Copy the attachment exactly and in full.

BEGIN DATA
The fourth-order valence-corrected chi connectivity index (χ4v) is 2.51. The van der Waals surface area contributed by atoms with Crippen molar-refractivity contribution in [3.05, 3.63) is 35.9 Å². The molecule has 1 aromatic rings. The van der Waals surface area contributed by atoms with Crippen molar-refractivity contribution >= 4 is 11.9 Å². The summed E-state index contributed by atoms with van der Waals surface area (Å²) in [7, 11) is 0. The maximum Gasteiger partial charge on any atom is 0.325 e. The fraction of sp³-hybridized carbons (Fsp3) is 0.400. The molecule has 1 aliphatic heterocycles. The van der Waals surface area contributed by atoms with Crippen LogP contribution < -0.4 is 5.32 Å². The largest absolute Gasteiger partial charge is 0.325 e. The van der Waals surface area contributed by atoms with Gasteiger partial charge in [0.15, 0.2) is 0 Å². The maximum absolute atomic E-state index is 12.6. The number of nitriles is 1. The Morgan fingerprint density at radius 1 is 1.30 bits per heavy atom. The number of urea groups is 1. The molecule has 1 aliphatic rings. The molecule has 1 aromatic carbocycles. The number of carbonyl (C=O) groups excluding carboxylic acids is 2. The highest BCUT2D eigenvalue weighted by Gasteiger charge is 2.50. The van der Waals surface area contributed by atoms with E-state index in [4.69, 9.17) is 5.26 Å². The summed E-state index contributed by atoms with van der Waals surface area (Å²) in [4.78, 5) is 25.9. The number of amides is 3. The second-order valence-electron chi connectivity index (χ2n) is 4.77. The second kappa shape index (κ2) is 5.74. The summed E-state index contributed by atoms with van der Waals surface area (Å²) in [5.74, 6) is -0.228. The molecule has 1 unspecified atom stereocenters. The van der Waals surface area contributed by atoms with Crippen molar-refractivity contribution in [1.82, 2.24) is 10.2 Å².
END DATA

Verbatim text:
The fourth-order valence-corrected chi connectivity index (χ4v) is 2.51. The van der Waals surface area contributed by atoms with Crippen molar-refractivity contribution in [3.05, 3.63) is 35.9 Å². The molecule has 1 aromatic rings. The van der Waals surface area contributed by atoms with Crippen molar-refractivity contribution >= 4 is 11.9 Å². The summed E-state index contributed by atoms with van der Waals surface area (Å²) in [7, 11) is 0. The maximum Gasteiger partial charge on any atom is 0.325 e. The fraction of sp³-hybridized carbons (Fsp3) is 0.400. The molecule has 1 aliphatic heterocycles. The van der Waals surface area contributed by atoms with Crippen LogP contribution < -0.4 is 5.32 Å². The largest absolute Gasteiger partial charge is 0.325 e. The van der Waals surface area contributed by atoms with Gasteiger partial charge in [0.15, 0.2) is 0 Å². The maximum absolute atomic E-state index is 12.6. The number of nitriles is 1. The Morgan fingerprint density at radius 1 is 1.30 bits per heavy atom. The number of urea groups is 1. The molecule has 1 aliphatic rings. The molecule has 1 aromatic carbocycles. The number of carbonyl (C=O) groups excluding carboxylic acids is 2. The highest BCUT2D eigenvalue weighted by Gasteiger charge is 2.50. The van der Waals surface area contributed by atoms with E-state index in [4.69, 9.17) is 5.26 Å². The summed E-state index contributed by atoms with van der Waals surface area (Å²) in [4.78, 5) is 25.9. The number of amides is 3. The second-order valence-electron chi connectivity index (χ2n) is 4.77. The second kappa shape index (κ2) is 5.74. The summed E-state index contributed by atoms with van der Waals surface area (Å²) in [5.74, 6) is -0.228. The molecule has 1 unspecified atom stereocenters. The van der Waals surface area contributed by atoms with Crippen molar-refractivity contribution in [1.82, 2.24) is 10.2 Å².